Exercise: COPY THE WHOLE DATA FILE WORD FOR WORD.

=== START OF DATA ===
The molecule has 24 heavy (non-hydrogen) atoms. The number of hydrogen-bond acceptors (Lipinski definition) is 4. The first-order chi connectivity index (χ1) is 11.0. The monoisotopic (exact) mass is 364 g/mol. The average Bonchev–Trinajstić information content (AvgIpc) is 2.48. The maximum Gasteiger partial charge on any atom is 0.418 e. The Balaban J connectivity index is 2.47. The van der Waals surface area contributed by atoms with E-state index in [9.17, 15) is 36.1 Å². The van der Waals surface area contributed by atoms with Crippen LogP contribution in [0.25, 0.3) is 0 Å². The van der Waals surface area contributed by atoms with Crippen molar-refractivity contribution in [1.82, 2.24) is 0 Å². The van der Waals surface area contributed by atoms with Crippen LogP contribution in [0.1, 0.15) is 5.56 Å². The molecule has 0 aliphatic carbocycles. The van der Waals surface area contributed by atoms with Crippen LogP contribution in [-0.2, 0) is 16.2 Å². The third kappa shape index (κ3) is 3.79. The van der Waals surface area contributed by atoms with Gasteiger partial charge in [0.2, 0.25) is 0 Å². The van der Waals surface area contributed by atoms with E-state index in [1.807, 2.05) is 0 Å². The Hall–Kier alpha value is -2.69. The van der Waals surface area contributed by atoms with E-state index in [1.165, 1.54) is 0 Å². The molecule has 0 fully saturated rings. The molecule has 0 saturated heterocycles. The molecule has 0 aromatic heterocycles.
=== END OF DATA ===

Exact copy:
The molecule has 24 heavy (non-hydrogen) atoms. The number of hydrogen-bond acceptors (Lipinski definition) is 4. The first-order chi connectivity index (χ1) is 11.0. The monoisotopic (exact) mass is 364 g/mol. The average Bonchev–Trinajstić information content (AvgIpc) is 2.48. The maximum Gasteiger partial charge on any atom is 0.418 e. The Balaban J connectivity index is 2.47. The van der Waals surface area contributed by atoms with E-state index in [9.17, 15) is 36.1 Å². The van der Waals surface area contributed by atoms with Crippen LogP contribution in [0.25, 0.3) is 0 Å². The van der Waals surface area contributed by atoms with Crippen molar-refractivity contribution in [1.82, 2.24) is 0 Å². The van der Waals surface area contributed by atoms with Crippen LogP contribution in [0.1, 0.15) is 5.56 Å². The molecule has 0 aliphatic carbocycles. The van der Waals surface area contributed by atoms with Crippen LogP contribution in [-0.2, 0) is 16.2 Å². The third kappa shape index (κ3) is 3.79. The van der Waals surface area contributed by atoms with Gasteiger partial charge in [0.2, 0.25) is 0 Å². The van der Waals surface area contributed by atoms with E-state index in [1.807, 2.05) is 0 Å². The Hall–Kier alpha value is -2.69. The van der Waals surface area contributed by atoms with E-state index in [1.165, 1.54) is 0 Å². The molecule has 0 fully saturated rings. The molecule has 0 saturated heterocycles. The molecule has 0 aromatic heterocycles.